India scores big on Kulbhushan Jadhav, ICJ suspends his death sentence by Pakistan military court
In a major diplomatic victory for India, the International Court of Justice on Wednesday held Pakistan guilty of breaking Vienna Convention in Kulbhushan Jadhav's case and suspended the death sentence awarded to Jadhav by a Pakistani military court in 2017.
In a major diplomatic victory for India, the International Court of Justice on Wednesday held Pakistan guilty of violating Vienna Convention in Kulbhushan Jadhav's case and suspended the death sentence awarded to Jadhav by a Pakistani military court in 2017.
ICJ Judge Abdulqawi Ahmed Yusuf read the court’s decision in Jadhav's case and ordered Islamabad to stay his death sentence till Pakistan reviews the trial. The ICJ order means that even as the death sentence remains suspended 'until Pakistan effectively reviews and reconsiders the conviction/sentence'. The ICJ in Hague has also ordered Pakistan to grant consular access to Jadhav.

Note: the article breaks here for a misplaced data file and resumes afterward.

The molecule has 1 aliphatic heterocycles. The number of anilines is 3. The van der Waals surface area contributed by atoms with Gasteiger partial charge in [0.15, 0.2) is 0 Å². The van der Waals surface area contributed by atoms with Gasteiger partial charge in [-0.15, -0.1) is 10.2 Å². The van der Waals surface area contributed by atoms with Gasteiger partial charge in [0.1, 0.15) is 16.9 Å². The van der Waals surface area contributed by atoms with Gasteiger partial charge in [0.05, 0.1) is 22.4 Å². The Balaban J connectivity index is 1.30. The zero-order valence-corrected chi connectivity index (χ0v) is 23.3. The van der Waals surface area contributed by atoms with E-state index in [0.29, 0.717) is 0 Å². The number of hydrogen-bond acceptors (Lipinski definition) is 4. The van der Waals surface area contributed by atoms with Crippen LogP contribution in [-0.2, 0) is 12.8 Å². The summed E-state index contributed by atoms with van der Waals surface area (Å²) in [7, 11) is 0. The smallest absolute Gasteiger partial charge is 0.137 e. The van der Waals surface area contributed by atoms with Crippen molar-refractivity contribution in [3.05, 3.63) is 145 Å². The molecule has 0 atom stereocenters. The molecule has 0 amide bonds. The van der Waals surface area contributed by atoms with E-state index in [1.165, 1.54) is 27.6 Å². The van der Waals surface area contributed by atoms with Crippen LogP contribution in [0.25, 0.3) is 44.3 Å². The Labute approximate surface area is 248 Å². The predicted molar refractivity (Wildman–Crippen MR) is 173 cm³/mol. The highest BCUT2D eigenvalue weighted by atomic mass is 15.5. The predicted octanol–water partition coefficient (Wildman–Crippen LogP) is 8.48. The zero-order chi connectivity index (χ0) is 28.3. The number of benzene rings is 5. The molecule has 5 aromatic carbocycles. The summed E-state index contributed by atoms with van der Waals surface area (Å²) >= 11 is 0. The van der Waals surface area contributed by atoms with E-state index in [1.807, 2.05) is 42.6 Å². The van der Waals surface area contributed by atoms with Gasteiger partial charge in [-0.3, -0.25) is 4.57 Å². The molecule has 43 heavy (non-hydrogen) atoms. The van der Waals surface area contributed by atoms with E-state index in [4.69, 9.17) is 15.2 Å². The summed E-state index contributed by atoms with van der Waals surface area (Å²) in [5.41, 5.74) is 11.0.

The ICJ also observed that the death sentence awarded to Jadhav should remain suspended until Pakistan effectively reviews and reconsiders the sentence in light of Pakistan’s breach of Art 36(1) i.e. denial of consular access and notification. However, India's remedies in the case, including annulment of the military court decision and Jadhav's return to India, have been rejected by the UN Court.
Former minister of external affairs Sushma Swaraj has welcomed the ICJ's verdict and has termed it a victory for India. Swaraj also thanked Prime Minister Narendra Modi and said that it is a great victory for India.
I wholeheartedly welcome the verdict of International Court of Justice in the case of Kulbhushan Jadhav. It is a great victory for India. /1 — Sushma Swaraj (@SushmaSwaraj) July 17, 2019
The ICJ also observed that Pakistan has deprived India of the right to communicate with Jadhav by denying consular access to New Delhi and it also did not arrange for his legal representation. The court said Pakistan has breached obligations incumbent upon it under Vienna Convention on Consular Relations.